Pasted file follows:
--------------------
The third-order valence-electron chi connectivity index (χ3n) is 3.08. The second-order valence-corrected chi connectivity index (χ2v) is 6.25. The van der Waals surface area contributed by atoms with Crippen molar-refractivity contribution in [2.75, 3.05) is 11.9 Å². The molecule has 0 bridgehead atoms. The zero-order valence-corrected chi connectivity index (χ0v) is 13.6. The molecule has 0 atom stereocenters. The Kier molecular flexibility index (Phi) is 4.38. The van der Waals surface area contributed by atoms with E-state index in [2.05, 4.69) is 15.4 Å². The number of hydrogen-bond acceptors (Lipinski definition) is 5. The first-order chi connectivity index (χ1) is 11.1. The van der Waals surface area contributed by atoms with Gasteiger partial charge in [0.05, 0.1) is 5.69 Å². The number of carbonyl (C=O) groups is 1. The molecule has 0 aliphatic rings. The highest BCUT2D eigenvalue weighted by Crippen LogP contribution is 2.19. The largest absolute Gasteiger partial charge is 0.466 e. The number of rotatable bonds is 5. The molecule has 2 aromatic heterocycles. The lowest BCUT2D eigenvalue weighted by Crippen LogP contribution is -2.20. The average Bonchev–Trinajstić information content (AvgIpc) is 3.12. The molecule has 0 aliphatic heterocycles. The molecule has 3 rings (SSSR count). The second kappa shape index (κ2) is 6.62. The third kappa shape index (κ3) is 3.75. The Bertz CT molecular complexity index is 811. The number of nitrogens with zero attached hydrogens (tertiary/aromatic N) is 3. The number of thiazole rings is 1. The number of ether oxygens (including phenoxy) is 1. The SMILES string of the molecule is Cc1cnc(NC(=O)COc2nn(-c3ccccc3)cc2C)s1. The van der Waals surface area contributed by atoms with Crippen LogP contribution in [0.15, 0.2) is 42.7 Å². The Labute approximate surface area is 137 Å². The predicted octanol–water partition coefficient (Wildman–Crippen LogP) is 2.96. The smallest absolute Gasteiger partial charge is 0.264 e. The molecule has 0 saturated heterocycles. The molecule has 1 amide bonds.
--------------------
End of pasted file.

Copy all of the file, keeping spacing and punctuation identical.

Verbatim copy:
The third-order valence-electron chi connectivity index (χ3n) is 3.08. The second-order valence-corrected chi connectivity index (χ2v) is 6.25. The van der Waals surface area contributed by atoms with Crippen molar-refractivity contribution in [2.75, 3.05) is 11.9 Å². The molecule has 0 bridgehead atoms. The zero-order valence-corrected chi connectivity index (χ0v) is 13.6. The molecule has 0 atom stereocenters. The Kier molecular flexibility index (Phi) is 4.38. The van der Waals surface area contributed by atoms with E-state index in [2.05, 4.69) is 15.4 Å². The number of hydrogen-bond acceptors (Lipinski definition) is 5. The first-order chi connectivity index (χ1) is 11.1. The van der Waals surface area contributed by atoms with Gasteiger partial charge in [0.05, 0.1) is 5.69 Å². The number of carbonyl (C=O) groups is 1. The molecule has 0 aliphatic rings. The highest BCUT2D eigenvalue weighted by Crippen LogP contribution is 2.19. The largest absolute Gasteiger partial charge is 0.466 e. The number of rotatable bonds is 5. The molecule has 2 aromatic heterocycles. The lowest BCUT2D eigenvalue weighted by Crippen LogP contribution is -2.20. The average Bonchev–Trinajstić information content (AvgIpc) is 3.12. The molecule has 0 aliphatic heterocycles. The molecule has 3 rings (SSSR count). The second kappa shape index (κ2) is 6.62. The third kappa shape index (κ3) is 3.75. The Bertz CT molecular complexity index is 811. The number of nitrogens with zero attached hydrogens (tertiary/aromatic N) is 3. The number of thiazole rings is 1. The number of ether oxygens (including phenoxy) is 1. The SMILES string of the molecule is Cc1cnc(NC(=O)COc2nn(-c3ccccc3)cc2C)s1. The van der Waals surface area contributed by atoms with Crippen LogP contribution in [0.15, 0.2) is 42.7 Å². The Labute approximate surface area is 137 Å². The predicted octanol–water partition coefficient (Wildman–Crippen LogP) is 2.96. The smallest absolute Gasteiger partial charge is 0.264 e. The molecule has 0 saturated heterocycles. The molecule has 1 amide bonds.